Union

Inside Doop: Absences, losses continue to pile up for Union

Inside Doop: Absences, losses continue to pile up for Union

The Union gave us a glimpse into their future as two rookies made their first MLS starts over the weekend. But, in the end, a slew of key veteran absences were too much to overcome as the Union lost their second straight to fall further out of the Eastern Conference playoff race.

Here’s a closer look at the rough past few days and what lies ahead during another busy week that, if they don't turn things around, could sink their playoff hopes.

Three thoughts about the past week
1. The biggest surprise Saturday may have come before the game in Columbus even began — when the lineups revealed the Union’s attacking four consisted of two rookies making their first career starts (Adam Najem and Marcus Epps), their backup striker (Jay Simpson) and a winger who’s been mostly deployed centrally of late (Ilsinho). That’s because regular starters Chris Pontius, Fafa Picault, C.J. Sapong and Roland Alberg, among others, were all absent due to injury, suspension or Gold Cup duty. And, well, it showed. While Najem did look comfortable on the ball at times, the chemistry was lacking up top, the team strung together very few passes moving forward, and they finished with a grand total of zero shots on target in a 1-0 loss to the Crew. Head coach Jim Curtin likes to talk about his team’s improved depth but there’s only so much you can overcome on the road.

2. Although he’s yet to win in three starts since replacing Andre Blake, who’s currently at the Gold Cup, John McCarthy has looked sharp in net. And in Columbus, he made a couple of big-time saves to keep his team in the game. Now, the Union will need him once again Wednesday when they face Columbus in the second half of a home-and-home series. That’s because Blake continued his stirring run in the Gold Cup by leading Jamaica to a huge 1-0 upset of Mexico on Sunday night and into the title game vs. the U.S. You could say that’s a tough break for the Union in the short term — Curtin has admitted part of him has been rooting for Jamaica to lose so he can get Blake back sooner — but having a player shine on such a national stage could end up being one of the high points of the year for Philly, especially given the current trajectory of the club.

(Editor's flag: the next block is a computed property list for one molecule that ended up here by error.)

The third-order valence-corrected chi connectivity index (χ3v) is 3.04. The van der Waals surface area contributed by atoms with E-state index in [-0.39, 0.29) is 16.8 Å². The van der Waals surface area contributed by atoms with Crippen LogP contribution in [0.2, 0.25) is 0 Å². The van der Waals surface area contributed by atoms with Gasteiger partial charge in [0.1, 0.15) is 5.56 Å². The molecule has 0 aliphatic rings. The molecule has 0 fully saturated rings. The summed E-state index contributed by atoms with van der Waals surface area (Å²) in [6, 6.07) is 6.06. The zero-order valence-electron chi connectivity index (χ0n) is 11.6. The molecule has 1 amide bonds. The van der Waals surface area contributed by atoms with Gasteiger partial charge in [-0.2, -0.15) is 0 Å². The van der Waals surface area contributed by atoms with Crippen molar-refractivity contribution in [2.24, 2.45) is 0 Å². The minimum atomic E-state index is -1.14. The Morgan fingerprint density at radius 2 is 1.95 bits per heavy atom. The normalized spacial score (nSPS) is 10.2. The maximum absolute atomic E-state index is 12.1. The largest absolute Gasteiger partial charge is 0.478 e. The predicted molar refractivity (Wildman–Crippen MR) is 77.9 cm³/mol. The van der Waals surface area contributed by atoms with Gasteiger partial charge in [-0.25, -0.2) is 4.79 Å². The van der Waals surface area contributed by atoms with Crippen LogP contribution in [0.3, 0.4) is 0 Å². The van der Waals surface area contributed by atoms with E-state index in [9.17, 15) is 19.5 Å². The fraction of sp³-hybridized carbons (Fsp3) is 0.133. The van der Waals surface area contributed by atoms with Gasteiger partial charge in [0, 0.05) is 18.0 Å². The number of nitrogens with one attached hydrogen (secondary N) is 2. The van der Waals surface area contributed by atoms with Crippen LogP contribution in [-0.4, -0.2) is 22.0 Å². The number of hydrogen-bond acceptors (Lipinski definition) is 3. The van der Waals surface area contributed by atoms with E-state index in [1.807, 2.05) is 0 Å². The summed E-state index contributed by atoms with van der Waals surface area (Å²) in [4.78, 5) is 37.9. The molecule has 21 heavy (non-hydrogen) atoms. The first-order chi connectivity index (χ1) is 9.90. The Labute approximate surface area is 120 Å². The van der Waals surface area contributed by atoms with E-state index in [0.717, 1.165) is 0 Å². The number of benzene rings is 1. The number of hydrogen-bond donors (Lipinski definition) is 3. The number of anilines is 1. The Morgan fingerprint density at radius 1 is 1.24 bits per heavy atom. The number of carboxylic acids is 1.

3. While the Union’s offense was virtually nonexistent in Columbus, they did have a glimmer of life four days earlier in Montreal when Fafa Picault scored his fifth goal of the season. But even that moment was marred by the fact that Alberg and Ilsinho appeared not to want to celebrate with him. Afterward, Curtin revealed that there was a heated discussion at halftime with those players angry that Picault didn’t square a ball for Ilsinho that would have likely resulted in a tap-in goal. Curtin said he didn’t mind hearing that but you have to wonder if there may be some rifts growing in certain corners of the locker room.

Three questions for the week ahead
1. It’s something of a bizarre scheduling quirk that the Union meet the same Crew team Wednesday that they just played four days ago on Wednesday night at Talen Energy Stadium. But Curtin will hope that the game — and Philly’s lineup too — will look a lot different. Although Pontius and Blake will still be gone, squaring off in the U.S. vs. Jamaica Gold Cup final across on the same night, Picault and Sapong could return from their minor injuries and Alberg's set to come back from his one-game suspension. Of course, the Crew could also get some reinforcements with star playmaker Federico Higuain working to recover from a right knee sprain.

2. Even if the Union weren’t missing guys anyway, Curtin might still tinker with the lineups during a four-game-in-11-days stretch; after Wednesday’s matchup vs. the Crew, they travel to New England to take on the Revolution on Saturday. Veteran center back Oguchi Onyewu will likely be plugged back into the lineup after he was given a rest this past weekend and his fill-in, Josh Yaro, had what basically amounted to an own goal in the loss. Will Curtin opt to give any other guys a rest in either of the next two games?